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Moz/FF

Features Of Mozilla's Firefox 46 Beta Include GTK3 On Linux

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Moz/FF

For those sticking to Mozilla's stable channel, following this week's release of Firefox 45 was the public beta of Firefox 46.0.

The Firefox 46.0 Beta marks HTTP sites with login forms as insecure, the JavaScript JIT compiler features greater security, GTK3 integration is again being tried by default for Firefox on Linux, WebRTC performance/stability fixes, HKDF support for the Web Crypto API, and other changes.

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Mozilla Teases Linux Users Again with the GTK3 Integration, Now for Firefox 46.0

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Now that everyone's happy enjoying the latest Firefox 45.0 web browser, which once again failed to deliver the GTK3 integration on the Linux platform, bleeding-edge users can jump again into the Beta bandwagon, this time for Firefox 46.0.

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Mozilla News

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State of Embedding in Gecko

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Web

Following up from my last post, I’ve had some time to research and assess the current state of embedding Gecko. This post will serve as a (likely incomplete) assessment of where we are today, and what I think the sensible path forward would be. Please note that these are my personal opinions and not those of Mozilla. Mozilla are gracious enough to employ me, but I don’t yet get to decide on our direction.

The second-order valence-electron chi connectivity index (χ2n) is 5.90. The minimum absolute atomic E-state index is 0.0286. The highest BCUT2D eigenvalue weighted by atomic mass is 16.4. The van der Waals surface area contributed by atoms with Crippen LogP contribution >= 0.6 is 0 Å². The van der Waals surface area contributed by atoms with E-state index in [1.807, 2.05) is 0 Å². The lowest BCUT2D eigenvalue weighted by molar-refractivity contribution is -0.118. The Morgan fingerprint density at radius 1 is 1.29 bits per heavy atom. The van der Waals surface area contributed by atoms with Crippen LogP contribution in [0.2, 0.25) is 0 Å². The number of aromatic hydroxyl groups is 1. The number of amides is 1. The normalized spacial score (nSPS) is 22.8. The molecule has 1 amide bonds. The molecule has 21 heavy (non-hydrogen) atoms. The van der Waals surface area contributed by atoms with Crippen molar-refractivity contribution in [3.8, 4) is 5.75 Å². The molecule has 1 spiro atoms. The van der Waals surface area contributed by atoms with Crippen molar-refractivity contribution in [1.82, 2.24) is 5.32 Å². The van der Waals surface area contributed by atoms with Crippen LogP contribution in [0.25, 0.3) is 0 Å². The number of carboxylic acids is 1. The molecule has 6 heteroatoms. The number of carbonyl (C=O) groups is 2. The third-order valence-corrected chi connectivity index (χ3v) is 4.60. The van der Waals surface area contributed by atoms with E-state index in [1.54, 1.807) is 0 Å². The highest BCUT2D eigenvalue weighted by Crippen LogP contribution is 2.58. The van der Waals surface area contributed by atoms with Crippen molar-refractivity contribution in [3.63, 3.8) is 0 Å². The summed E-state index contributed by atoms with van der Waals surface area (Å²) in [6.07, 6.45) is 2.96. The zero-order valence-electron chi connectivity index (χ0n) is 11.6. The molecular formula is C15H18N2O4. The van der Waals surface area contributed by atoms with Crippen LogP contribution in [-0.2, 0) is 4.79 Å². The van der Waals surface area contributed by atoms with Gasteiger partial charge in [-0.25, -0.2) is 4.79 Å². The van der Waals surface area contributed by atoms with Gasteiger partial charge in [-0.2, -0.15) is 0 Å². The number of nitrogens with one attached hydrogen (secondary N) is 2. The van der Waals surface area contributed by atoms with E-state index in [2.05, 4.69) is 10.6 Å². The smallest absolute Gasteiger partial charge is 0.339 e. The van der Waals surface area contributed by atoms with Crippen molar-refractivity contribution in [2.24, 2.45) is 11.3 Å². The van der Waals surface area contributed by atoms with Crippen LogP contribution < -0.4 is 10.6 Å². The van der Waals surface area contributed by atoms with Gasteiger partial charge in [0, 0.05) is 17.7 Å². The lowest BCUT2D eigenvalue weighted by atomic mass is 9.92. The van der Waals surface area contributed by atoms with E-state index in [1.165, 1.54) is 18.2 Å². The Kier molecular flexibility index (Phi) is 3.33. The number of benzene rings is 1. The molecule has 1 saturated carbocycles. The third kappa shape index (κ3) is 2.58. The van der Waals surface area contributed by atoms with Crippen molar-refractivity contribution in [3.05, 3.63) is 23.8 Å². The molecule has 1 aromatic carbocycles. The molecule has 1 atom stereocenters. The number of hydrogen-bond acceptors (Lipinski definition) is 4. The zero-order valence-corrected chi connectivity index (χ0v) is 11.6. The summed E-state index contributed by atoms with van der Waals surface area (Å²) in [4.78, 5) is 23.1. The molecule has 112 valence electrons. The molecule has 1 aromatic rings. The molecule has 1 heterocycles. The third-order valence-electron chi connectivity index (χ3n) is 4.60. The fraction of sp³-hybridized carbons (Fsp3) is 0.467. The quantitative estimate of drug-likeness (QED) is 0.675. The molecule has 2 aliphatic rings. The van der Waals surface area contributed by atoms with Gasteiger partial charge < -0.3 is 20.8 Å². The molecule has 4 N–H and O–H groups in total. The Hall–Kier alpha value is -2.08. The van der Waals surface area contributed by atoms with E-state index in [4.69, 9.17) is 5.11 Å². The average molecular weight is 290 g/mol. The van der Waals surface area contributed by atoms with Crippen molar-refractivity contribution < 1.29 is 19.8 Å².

The TLDR; there are no first-class Gecko embedding solutions as of writing.

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Mozilla Firefox 45.0 Now Available for Download, Linux GTK3 Integration Disabled

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Just a few minutes ago, Mozilla started seeding the binary and source packages of the Firefox 45.0 web browser on its FTP servers, allowing users to get a head start with upgrading before the official announcement gets out later today.

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Also: Mozilla Firefox 45 Now Available

WebVR and IoT at Mozilla

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  • Introducing the WebVR 1.0 API Proposal

    2016 is shaping up to be a banner year for Virtual Reality. Many consumer VR products will finally be available and many top software companies are ramping up to support these new devices. The new medium has also driven demand for web-enabled support from browser vendors. Growth in WebVR has centered on incredible viewing experiences and the tools used to create online VR content.

  • Mozilla Jumps On IoT Bandwagon

    Mozilla has been clarifying some of its plans to convert the Firefox OS project into four IoT based projects. At a casual glance this seems like a naive move that is doomed to failure.

Mozilla unveils Firefox OS based IoT projects

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Mozilla announced four Firefox OS to Connected Devices projects, including a home automation system, an AI agent, a voice interface, and a “SensorWeb.”